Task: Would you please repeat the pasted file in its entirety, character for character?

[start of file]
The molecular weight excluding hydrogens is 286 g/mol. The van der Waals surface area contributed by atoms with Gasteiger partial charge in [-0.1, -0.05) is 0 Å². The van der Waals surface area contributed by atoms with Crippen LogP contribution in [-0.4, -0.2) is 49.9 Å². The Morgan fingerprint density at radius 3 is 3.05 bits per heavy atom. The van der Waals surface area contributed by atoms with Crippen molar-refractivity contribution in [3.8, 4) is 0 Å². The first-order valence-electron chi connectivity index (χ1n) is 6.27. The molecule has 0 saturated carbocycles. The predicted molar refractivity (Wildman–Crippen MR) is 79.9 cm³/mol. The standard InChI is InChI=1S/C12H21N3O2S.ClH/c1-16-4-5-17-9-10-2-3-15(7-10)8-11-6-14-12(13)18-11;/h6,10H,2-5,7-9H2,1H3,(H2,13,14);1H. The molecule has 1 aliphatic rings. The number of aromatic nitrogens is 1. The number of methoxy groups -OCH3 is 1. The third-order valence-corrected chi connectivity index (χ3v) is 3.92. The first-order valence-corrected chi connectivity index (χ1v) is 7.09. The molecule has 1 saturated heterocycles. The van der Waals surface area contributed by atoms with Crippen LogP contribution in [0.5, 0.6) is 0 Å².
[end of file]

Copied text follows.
The molecular weight excluding hydrogens is 286 g/mol. The van der Waals surface area contributed by atoms with Gasteiger partial charge in [-0.1, -0.05) is 0 Å². The van der Waals surface area contributed by atoms with Crippen LogP contribution in [-0.4, -0.2) is 49.9 Å². The Morgan fingerprint density at radius 3 is 3.05 bits per heavy atom. The van der Waals surface area contributed by atoms with Crippen molar-refractivity contribution in [3.8, 4) is 0 Å². The first-order valence-electron chi connectivity index (χ1n) is 6.27. The molecule has 0 saturated carbocycles. The predicted molar refractivity (Wildman–Crippen MR) is 79.9 cm³/mol. The standard InChI is InChI=1S/C12H21N3O2S.ClH/c1-16-4-5-17-9-10-2-3-15(7-10)8-11-6-14-12(13)18-11;/h6,10H,2-5,7-9H2,1H3,(H2,13,14);1H. The molecule has 1 aliphatic rings. The number of aromatic nitrogens is 1. The number of methoxy groups -OCH3 is 1. The third-order valence-corrected chi connectivity index (χ3v) is 3.92. The first-order valence-corrected chi connectivity index (χ1v) is 7.09. The molecule has 1 saturated heterocycles. The van der Waals surface area contributed by atoms with Crippen LogP contribution in [0.5, 0.6) is 0 Å².